Idaho House votes to defy health care reform
BOISE - Idaho’s state House passed legislation Wednesday attempting to nullify federal health care reform, ordering state employees not to do anything to carry it out - despite two state attorney general opinions warning the move was unconstitutional.
The bill, HB 117, passed on a 49-20 vote and now moves to the Senate, where its fate is uncertain. The opposition was bipartisan, and nearly an hour and a half of debate preceded the vote.
Freshman Rep. Vito Barbieri, R-Dalton Gardens, the lead sponsor of the bill, urged support, saying, “This is Idaho’s moment.”
Barbieri declared, “If Idaho is to stand for its sovereign rights, it must do so by every peaceful means. … The federal government must be restrained.”
When Barbieri claimed a vote against his bill was a vote in favor of the national health care reform bill, Rep. Eric Anderson, R-Priest Lake, disagreed. Anderson said he opposes the reform bill and supports Idaho’s court challenge against it - which recently got a favorable ruling from a federal judge in Florida.
“Let’s abide by the Constitution,” Anderson urged the House. “I believe … that Congress has exceeded its constitutional authority in passing the health care law, and I now believe that this body will be exceeding its constitutional authority if they pass HB 117. … Two wrongs don’t make a right.”
Anderson said he’s received recall threats for opposing the measure. “I’ve been called many things for this,” he said. “I will not cower from this. What I will do is tell you what I believe and vote for what I believe.”
Rep. Phil Hart, R-Athol, told the House, “I think this is a very appropriate step for us to take.”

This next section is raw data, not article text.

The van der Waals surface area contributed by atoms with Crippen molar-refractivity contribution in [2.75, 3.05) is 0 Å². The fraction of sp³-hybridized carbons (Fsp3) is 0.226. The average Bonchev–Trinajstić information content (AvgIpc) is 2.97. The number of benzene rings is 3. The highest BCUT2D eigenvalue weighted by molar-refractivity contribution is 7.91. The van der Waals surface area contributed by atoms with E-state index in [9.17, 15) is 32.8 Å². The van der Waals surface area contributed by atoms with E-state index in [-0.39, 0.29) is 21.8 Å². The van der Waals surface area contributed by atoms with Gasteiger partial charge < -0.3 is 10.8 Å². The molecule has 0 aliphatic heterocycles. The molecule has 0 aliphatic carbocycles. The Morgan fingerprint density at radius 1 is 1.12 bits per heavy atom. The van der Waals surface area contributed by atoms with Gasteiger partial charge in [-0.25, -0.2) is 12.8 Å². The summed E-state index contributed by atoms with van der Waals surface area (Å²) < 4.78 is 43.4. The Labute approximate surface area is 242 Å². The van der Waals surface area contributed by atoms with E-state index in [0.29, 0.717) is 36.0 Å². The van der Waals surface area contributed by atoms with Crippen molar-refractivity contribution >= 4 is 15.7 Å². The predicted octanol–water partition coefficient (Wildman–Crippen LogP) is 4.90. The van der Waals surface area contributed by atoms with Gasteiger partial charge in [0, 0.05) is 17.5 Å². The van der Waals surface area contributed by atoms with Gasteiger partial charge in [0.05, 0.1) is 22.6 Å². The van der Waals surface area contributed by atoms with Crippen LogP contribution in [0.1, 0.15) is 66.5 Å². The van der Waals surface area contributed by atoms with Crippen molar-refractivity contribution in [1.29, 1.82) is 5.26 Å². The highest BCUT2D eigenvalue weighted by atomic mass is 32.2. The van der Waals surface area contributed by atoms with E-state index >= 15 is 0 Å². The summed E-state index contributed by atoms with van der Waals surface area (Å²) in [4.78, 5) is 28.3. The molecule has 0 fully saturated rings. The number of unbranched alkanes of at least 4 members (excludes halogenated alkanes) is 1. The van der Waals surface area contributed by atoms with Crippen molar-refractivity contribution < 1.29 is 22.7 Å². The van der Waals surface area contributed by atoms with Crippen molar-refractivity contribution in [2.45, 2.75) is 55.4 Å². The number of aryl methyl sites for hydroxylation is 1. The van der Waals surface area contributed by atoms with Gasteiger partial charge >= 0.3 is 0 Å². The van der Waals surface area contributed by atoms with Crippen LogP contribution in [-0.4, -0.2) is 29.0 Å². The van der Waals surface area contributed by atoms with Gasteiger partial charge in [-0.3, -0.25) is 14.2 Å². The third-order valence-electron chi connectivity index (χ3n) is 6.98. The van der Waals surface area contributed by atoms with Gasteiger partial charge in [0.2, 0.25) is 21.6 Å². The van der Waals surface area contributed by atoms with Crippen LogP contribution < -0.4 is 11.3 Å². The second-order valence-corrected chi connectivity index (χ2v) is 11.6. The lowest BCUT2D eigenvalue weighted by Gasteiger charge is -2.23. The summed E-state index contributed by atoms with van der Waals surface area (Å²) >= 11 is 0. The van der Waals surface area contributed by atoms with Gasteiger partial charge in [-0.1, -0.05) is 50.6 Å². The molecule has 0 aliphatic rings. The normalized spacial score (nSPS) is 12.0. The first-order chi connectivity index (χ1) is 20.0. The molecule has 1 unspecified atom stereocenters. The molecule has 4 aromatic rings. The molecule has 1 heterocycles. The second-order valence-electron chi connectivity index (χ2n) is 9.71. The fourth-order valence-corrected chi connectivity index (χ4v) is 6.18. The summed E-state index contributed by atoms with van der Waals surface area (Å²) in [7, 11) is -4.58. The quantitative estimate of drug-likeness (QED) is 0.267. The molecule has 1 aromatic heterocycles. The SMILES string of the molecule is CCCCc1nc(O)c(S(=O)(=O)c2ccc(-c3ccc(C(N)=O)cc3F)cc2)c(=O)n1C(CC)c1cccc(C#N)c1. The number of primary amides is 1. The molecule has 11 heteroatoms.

Freshman Rep. Shannon McMillan, R-Silverton, said, “We need to stop the health care before it goes further and we are deeper into it.”
Lawmakers have received two Idaho attorney general’s opinions on nullification; the first said any attempt by state lawmakers to nullify a federal law through legislation would violate both the U.S. and Idaho constitutions and lawmakers’ oath of office. The bill was revised after that to remove the word “null,” but it still says the Idaho Legislature considers the federal law to be “void and of no effect.”
The second Idaho attorney general’s opinion still said the new version likely is unconstitutional; plus, it said HB 117, if passed, could have the effect of opting Idaho out of participation in the federal Medicaid program - including receiving more than $1 billion in federal funds that now provide health care to the state’s poorest and disabled residents.
Rep. Phylis King, D-Boise, asked the House, “Can we risk the health care of 500,000 people? … It’s one thing to campaign on misinformation and ideologies, but it’s another thing to govern.”
Rep. Janice McGeachin, R-Idaho Falls, chair of the House Health and Welfare Committee, said Idaho could reform health care on its own, “But if we choose to do that as a state, we’re going to do it in the way we see fit for our state, in the state of Idaho.”
Rep. George Eskridge, R-Dover, who didn’t speak out in the debate, said afterward, “I’ve been wrestling with it, trying to decide what the best thing is to do.” Based on extensive research and consultation, he concluded, “It’s still nullification, even if we changed the title. We’ve got legal processes, and those are being pursued.” He said, “We can take care of this overreaching federal government … by doing it the right way, the way that the Constitution sets up, that has already proven its strength for 200 years.”